The Shah Of Blah seemed to go into a trance, and his body rocked gently from side to side. His eyes rolled up in their sockets, and a look of seeming insanity flitted across his face.
There was silence, and then he spoke. His voice seemed to come from the void.
“Where does a story begin?”, he asked almost to himself. “Why, a story begins at the beginning, and ends at the end. It is the story teller who decides when to start the story, and when to end it. This is the freedom that the story teller possesses. He lets the river meander, and does not choose the path. The story chooses it’s own path. All that the story teller does, is that he chooses when to get on the boat, and when and where to get off. And, so shall I.”
“This story begins, at the beginning,” he said, somewhat repeating himself.
“Three wanderers, three lost souls, found themselves at a crossing one day. They took an instant liking to each other, and decided to journey on together. Three people looking for something that was unique to them. ”
“The Gypsy wanted to find the answers to life, and had spent his life wandering the face of the earth, looking for them. Esmerelda The Spider, she of green eyes and known as The Old One, was looking for the deepest secrets to snaring the souls of men an women. And finally, Bismillah, also known as The Cunning One, was always looking for new ways to dupe people, to expose the fallacies of their beliefs for his own profit and merriment.”
“There they were, three unlikely companions, at a crossroad together. The details of their conversation, and how they came to travel together are not relevant to the story at this stage. Oh no, they are not. Hee!Hee!Hee!”
“They wandered together for many years, each plying his own craft, or engaged in his, or her, own quest until finally they came to a river. The sky was blood red, and the sun was setting. There was a boat plying on the waters of the river. They looked at the blood red waters, and up again at the sky.”
“‘This is strange indeed’, said The Gypsy. ‘Does the water reflect the colour of the sky, or does the sky reflect the colour of the water?’
‘Strange indeed’, said Bismillah. ‘I have never seen anything like it, in all my travels. This river seems to consist of blood, the blood of people long dead, and the blood of people yet to come.’
‘Yes indeed’, said Esmerelda. ‘This water is indeed the blood of souls dead, and the blood of souls yet unborn. What strange place have we come to here?’
“The three of them shivered slightly, as they looked down at their feet. The shores looked strange to them, and the wind whistled about their ears. It was a chilly wind, and one that blew a foul odour.”
“I smell flesh, rotting flesh”, said Esmerelda. ‘Yes, this is the place of the dead.’ She looked down again, and reached down with her fingers. Rotting flesh, mixed with bone oozed through her toes. ‘Drat’, she thought with disgust. She wondered why she had taken her shoes off. She hated anything that would ruin the beautiful texture of her feet. Yet, she seemed slightly aroused. She sniffed with an unaccustomed glee, as the wind blew around her.”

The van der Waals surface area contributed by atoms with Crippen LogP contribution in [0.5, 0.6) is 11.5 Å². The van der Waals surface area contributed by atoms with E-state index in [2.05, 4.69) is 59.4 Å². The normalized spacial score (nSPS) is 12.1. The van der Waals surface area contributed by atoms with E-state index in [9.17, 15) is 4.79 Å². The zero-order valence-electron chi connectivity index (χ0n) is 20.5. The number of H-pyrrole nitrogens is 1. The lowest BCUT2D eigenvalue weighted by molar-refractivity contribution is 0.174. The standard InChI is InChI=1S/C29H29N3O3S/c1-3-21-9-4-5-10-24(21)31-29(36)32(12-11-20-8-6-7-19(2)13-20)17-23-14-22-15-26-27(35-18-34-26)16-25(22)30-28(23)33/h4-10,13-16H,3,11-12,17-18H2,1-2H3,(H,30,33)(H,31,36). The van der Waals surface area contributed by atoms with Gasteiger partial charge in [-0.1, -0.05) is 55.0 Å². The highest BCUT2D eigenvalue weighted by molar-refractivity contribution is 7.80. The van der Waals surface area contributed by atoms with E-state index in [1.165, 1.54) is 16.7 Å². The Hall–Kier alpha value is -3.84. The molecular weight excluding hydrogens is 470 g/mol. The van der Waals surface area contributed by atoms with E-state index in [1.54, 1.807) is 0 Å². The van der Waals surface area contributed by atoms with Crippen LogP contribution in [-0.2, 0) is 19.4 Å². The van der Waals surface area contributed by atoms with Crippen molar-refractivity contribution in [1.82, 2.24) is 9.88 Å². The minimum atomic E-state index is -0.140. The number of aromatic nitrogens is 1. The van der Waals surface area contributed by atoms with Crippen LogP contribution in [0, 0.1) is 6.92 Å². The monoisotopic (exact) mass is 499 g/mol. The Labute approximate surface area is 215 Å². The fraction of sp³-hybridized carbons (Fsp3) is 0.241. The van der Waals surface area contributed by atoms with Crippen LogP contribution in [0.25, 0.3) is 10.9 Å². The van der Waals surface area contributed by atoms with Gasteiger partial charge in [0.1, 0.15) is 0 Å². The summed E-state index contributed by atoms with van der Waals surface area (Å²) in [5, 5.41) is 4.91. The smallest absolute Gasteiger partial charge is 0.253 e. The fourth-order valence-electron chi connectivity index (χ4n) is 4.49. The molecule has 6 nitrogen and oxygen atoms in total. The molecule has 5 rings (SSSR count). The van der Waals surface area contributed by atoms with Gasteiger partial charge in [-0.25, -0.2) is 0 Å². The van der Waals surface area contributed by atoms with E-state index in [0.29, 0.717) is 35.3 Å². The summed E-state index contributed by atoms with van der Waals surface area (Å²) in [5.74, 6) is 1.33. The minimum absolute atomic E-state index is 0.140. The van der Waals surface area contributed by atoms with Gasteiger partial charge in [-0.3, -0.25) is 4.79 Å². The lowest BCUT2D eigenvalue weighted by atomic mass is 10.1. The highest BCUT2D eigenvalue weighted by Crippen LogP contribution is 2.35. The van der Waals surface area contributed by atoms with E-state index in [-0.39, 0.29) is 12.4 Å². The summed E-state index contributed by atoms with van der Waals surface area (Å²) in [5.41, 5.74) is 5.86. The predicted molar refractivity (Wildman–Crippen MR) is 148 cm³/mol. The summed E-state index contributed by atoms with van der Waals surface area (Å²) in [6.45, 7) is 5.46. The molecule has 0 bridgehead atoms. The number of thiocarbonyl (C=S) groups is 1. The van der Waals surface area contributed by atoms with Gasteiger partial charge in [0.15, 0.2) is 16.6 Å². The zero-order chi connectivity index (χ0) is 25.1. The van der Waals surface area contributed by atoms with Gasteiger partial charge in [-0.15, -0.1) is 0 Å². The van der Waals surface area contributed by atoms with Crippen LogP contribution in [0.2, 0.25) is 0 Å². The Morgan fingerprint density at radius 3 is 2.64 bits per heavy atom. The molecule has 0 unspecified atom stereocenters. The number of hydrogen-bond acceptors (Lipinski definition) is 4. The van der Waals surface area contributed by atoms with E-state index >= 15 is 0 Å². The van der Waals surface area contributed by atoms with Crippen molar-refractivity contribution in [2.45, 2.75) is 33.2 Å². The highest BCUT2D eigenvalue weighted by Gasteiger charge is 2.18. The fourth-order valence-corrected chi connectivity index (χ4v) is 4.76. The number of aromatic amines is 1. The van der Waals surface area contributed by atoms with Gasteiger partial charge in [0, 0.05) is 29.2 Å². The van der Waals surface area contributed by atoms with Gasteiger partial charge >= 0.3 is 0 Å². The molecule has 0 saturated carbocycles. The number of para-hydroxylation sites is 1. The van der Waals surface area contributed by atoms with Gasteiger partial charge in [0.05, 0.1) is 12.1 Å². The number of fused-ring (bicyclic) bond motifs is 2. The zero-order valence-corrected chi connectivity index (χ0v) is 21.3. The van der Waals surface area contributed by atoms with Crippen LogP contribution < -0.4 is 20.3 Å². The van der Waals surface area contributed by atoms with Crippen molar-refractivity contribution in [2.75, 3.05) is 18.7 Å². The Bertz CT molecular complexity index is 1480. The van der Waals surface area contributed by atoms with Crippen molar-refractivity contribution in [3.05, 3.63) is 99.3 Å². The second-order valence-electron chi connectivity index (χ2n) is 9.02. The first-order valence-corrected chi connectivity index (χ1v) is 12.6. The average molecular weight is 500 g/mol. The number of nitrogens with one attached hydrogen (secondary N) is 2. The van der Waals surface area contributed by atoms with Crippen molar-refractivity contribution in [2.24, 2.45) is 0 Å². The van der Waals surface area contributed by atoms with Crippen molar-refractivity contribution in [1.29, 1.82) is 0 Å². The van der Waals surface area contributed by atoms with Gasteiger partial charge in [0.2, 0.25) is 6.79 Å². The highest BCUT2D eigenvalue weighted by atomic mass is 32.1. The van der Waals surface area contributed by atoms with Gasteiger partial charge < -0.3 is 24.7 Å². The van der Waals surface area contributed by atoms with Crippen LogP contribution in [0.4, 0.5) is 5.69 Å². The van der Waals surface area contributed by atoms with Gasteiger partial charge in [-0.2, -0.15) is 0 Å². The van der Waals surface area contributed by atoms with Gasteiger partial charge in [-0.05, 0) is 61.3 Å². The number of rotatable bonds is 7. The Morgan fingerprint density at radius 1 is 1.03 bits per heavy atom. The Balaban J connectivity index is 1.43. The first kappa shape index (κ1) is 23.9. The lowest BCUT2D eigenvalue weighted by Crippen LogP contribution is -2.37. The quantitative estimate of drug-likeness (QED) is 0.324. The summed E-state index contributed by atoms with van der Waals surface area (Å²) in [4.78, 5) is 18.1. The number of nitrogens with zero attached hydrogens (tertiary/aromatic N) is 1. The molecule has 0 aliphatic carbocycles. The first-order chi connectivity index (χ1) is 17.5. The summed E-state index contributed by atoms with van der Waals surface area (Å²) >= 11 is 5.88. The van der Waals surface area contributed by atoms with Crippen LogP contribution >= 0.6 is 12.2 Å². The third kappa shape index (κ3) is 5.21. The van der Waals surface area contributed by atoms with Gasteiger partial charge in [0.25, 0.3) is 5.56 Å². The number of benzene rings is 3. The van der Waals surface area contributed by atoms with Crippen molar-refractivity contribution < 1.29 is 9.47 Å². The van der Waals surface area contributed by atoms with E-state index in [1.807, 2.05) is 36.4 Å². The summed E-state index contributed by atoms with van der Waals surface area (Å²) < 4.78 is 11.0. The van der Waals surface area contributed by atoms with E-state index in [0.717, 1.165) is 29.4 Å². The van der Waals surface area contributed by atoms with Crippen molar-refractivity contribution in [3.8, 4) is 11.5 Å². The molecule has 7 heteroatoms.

“Bismillah stood there giggling with glee, and The Gypsy stood with a question on his face. ‘What manner of place is this?”, he thought to himself.”
“The air seemed still, except for the breeze. The trees were still, and the leaves did not shake in the breeze. There was a feeling of timelessness in the place, and the only thing that seemed to move was the slow current of the River of Blood, and the rotting flesh and bone of the shore on which they stood.”
“The three of them listened carefully for a sound, any sound at all. Slowly, ever so slowly, the sounds started to reach their ears. A wailing, a crying, the yowl of a lost person started to reach their ears. Their was despair in the voices, no hope. This was a place of death, of despair.”
“Where had they reached? This was not what they had bargained for, when they met at the crossroads, and set off for their travels. Each, in their own way, expected to find the answers to their dreams with ease. They had dreamt of being able to conquer the world, each in their own way. Each was driven by pride, by vanity, with a sneer of sorts. They had each believed that they were the chosen one, and that they would rule – individually, or together. ”
“How had they reached this place? As they looked at each other, they each sensed this question in the other’s eyes. This was not a place that they had walked to. There was no map that led to this place, no hidden paths that they had trod. This was not even a place that they had been seeking. How then, had they arrived here together, unbidden and uninvited? Come to think of it, their memory seemed to have become hazy, and each had a different and fuzzy recollection of how they had come to this strange place.”
The Shah of Blah sat silent for a while, and the Gypsy, Esmerelda and Bismillah sat there bemused. How indeed had they come to be in the story? They had not had the courtesy to introduce themselves to The Shah, but had sat there in the front, arrogant in their belief that they had earned the right to the front row.
The Shah of Blah rubbed his hands, and laughed. “Hee!Hee!Hee!”, he chuckled, and his laughter seemed to be strange, hollow, and it seemed as though it had come from a different place. “Shall we continue?”, he asked.
“The three wanders stood there by the banks of that awful river, looking into each others eyes. Each could find no blame in the other, only confusion.”
“‘Welcome’, said a voice. ‘Welcome to my home'” ..